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Maglined safety returns to practice with support of team

IRVING, Texas -- Dallas Cowboys safety Roy Williams is used to dealing out big hits. Lately, his reputation has been taking its share.

Williams has gone from fan favorite to fans' favorite punching bag in recent years, mostly because of how often touchdown passes are thrown with him in the vicinity.

Team has his back


Numerous members of the Cowboys organization have come to the defense of safety Roy Williams, who has taken his share of heat this offseason for his struggles in coverage:

» Secondary coach Dave Campo: "All of a sudden, everybody thinks he can't play, that's a bunch of baloney."

» Head coach Wade Phillips: "He was our second-leading tackler missing two games, so he had a lot of positive last year that I think people are overlooking."

» Owner Jerry Jones: "Every one of us need to be emptying our bucket and doing everything we can to win, I don't expect to have anything but that from Roy."

He hasn't helped himself, in or out of the locker room, by blaming others, from reporters he accused of not understanding what was happening to teammates he claimed to be bailing out. At least, that's what he would say the few times he was willing to be interviewed.

Coaches keep insisting the big hitter is just fine as a cover guy, even though last season they began sending him to the sideline in obvious passing situations.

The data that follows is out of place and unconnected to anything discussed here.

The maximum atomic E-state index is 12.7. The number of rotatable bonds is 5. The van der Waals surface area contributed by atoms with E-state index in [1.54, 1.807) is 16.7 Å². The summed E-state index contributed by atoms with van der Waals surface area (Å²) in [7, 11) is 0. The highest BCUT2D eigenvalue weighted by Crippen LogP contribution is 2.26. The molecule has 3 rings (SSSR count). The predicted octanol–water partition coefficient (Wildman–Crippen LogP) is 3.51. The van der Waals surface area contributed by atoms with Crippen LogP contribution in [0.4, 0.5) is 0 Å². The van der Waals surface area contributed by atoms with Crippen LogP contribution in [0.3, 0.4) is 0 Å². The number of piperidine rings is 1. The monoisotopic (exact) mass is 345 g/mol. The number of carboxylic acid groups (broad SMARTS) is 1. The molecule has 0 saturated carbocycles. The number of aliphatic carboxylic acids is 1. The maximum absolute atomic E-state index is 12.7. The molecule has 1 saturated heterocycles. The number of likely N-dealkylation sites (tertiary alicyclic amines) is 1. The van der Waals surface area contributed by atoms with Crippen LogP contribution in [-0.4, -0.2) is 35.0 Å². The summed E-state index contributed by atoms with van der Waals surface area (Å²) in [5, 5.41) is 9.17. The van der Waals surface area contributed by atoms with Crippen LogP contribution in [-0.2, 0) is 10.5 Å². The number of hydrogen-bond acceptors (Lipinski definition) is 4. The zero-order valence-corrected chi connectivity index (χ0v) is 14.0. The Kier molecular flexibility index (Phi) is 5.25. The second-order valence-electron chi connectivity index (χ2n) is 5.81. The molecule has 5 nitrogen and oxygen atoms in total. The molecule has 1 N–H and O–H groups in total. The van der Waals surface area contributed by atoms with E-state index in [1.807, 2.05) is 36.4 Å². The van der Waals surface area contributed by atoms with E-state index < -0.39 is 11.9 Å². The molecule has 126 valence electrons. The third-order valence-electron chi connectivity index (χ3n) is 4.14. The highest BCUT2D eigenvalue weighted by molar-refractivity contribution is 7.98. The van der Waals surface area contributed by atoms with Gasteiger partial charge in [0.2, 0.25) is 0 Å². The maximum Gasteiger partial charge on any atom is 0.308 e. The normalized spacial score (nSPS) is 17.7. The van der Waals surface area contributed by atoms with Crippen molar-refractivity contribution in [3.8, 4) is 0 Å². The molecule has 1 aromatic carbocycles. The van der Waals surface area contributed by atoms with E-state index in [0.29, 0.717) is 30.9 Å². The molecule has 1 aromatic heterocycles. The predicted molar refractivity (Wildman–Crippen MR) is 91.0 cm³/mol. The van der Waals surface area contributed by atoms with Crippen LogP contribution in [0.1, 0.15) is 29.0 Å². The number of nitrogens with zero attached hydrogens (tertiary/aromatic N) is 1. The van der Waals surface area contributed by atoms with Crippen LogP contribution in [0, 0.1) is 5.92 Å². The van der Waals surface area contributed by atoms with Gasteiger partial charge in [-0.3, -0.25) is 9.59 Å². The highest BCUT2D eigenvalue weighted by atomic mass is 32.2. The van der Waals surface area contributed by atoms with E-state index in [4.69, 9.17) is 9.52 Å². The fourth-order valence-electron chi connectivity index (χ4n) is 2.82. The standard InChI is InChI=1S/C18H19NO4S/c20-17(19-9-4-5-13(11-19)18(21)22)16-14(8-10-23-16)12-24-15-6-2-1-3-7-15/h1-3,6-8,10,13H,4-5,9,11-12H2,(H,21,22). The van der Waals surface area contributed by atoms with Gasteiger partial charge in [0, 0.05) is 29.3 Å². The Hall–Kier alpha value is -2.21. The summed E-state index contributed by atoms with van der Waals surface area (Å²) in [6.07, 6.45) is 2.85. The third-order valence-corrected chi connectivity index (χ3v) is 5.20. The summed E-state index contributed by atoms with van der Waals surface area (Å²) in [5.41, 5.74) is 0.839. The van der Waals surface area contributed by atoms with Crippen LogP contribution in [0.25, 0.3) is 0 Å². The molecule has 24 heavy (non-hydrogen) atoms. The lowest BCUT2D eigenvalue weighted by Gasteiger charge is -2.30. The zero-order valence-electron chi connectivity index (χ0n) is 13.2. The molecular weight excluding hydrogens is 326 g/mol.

All that is merely background, setting up how things have gotten worse in recent weeks.

It started with Williams going on a local radio station and admitting there were times last season when he lined up against someone he knew he couldn't cover, leaving him hoping the quarterback wouldn't throw his way.

Then longtime teammate Greg Ellis said in a radio interview that Williams grumbled about not fitting into coach Wade Phillips' defense. He also accused Williams of avoiding teammates by working out early in the mornings, leaving before anyone else arrives.

Soon, coaches invited Williams in for a heart-to-heart chat.

The first week of organized team activities would have been a great time for Williams to step forward and clear the air, with teammates and fans, via the media. Instead, he took his family to Mexico.

He was probably back in time to hear cornerback Terence Newman tell a local television station Sunday that there were times last season that Williams came into the huddle with the "deer in the headlights" look.

When Williams returned to work Tuesday, he was greeted by a local newspaper column headlined, "Status of Dallas Cowboys' Roy Williams slowly sinking."

On Wednesday, when the locker room was open to media, Williams had another chance to voice his side of the story.

He never showed up at his locker.

So much for the changes he talked about in January, when he said he was switching from No. 31 to 38 as a way of reinventing himself.